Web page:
Ambassador Elizabeth Richard’s Remarks OECD Cooperation with Lebanon on Good Governance

Thank you very much Madame Minister, ministers, colleagues, excellences and ladies and gentlemen.  It is wonderful to be here today to launch the joint work between the OECD, us, and Lebanon.

I think every Lebanese citizen knows how important it is to have a government that serves the interests of its citizens and provides comprehensive information about decisions, budgets, and processes.

Information is the lifeblood of any functioning democracy.  And what I am going to say this morning really echoes the themes that you already heard from my colleagues, because this is absolutely critical.  Without adequate access to information about government policies and programs, citizens, policy makers, and parliamentarians cannot make informed decisions.  A lack of transparency never improves service delivery, the investment climate, or the nation’s confidence in its elected representatives.

All governments should strive to be as transparent as possible – and this is something that we in the United States are still working on today.

In 1966, the United States Government began answering citizen’s requests for information through something called the Freedom of Information Act, and even today, these requests come to every government agency on a regular basis, and we are required by law – by law – to respond to these requests for information.

In 1993, we added an additional level of transparency to public administration with the Government Performance and Results Act.  This mandates standard reporting on public agency financial and programmatic activities.

As was mentioned, Lebanon took the first step toward voluntary disclosure of government information in 2017, when the government adopted the Access to Information Law.  This law constitutes an important milestone towards greater transparency, citizen participation, and accountability.  But, passing a law is of course just the first step in ensuring access to information, and I am here today to talk about how the Unites States, with our other international partners represented here, is committed to helping Lebanon make this a reality.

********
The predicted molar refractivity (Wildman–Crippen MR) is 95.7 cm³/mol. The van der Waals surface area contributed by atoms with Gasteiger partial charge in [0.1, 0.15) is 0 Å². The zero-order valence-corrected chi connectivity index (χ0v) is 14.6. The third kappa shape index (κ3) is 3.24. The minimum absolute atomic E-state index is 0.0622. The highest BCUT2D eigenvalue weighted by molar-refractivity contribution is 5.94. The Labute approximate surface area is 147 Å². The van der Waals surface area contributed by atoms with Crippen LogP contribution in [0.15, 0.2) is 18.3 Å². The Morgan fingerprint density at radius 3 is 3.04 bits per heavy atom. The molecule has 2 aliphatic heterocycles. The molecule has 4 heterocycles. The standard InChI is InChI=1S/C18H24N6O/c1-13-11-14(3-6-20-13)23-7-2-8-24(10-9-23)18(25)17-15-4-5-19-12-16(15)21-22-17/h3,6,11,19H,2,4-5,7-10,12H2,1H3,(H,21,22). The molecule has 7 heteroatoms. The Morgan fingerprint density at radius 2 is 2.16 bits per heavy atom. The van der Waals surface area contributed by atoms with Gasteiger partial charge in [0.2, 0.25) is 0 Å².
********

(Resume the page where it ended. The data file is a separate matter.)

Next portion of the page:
Today’s ceremony highlights several interrelated programs.  The U.S. is funding the piece called “Promoting Access to information in the MENA Region,” being implemented by OECD.  It supports Lebanon’s national action plan for the access to Information Law.  The Office of the Minister of State for Administrative Reform, which is working with the strategic direction of the Ministerial Anti-Corruption Committee and with the OECD, will present a draft plan later today.

And I don’t want to spoil anything or give anything away, but I can tell you that the draft will highlight priority actions and reforms that are needed to make this law, and thus government transparency, a reality.

It is also going to highlight that everyone must take part in this process.  That means government, parliamentarians, civil society, municipalities, business and citizens, must all work together to create a culture, a mentality, a mindset of transparency in Lebanon.

We are also very pleased to see that access to information is part of the broader CEDRE reforms and this is going to help the country fight corruption, bring citizens closer to their government, and support an open government culture.

Guaranteeing the rights established under the Access to Information Law and ensuring that citizens and businesses can exercise these rights, is a very important sign of the government’s commitment to reform.

Our support for this program is just one of the things that we are doing to support Lebanon.

Between 2014 and 2018 the U.S. assistance programs have invested over 3.6 billion dollars in Lebanon.  We have invested over 1.5 billion in security assistance, over 550 million in development assistance, and over 1.7 billion in humanitarian assistance.

Why are we doing this?  And I want to be very clear here.  It is not so that the United States can provide basic government services like education, or water or electricity.  It is not so the United States can defend the country from external threats.

We are doing this to help Lebanon through what we know has been a very difficult period.  There are challenges.  We are doing this to buy Lebanese citizens and government officials some space and time to address these issues yourself.  The Lebanese are some of the most talented and inspirational people I have ever met on the planet; and I have worked in many countries in my career, and these people succeed, their colleagues succeed, their children succeed all over the world.  But, you need to lead – now more than ever.  We are here to help, we are here to support, we are here to assist.  But initiatives like what we are launching today require your leadership, your initiative, and your commitment.  It is definitely time to act, and we are here to help.

Thank you very much.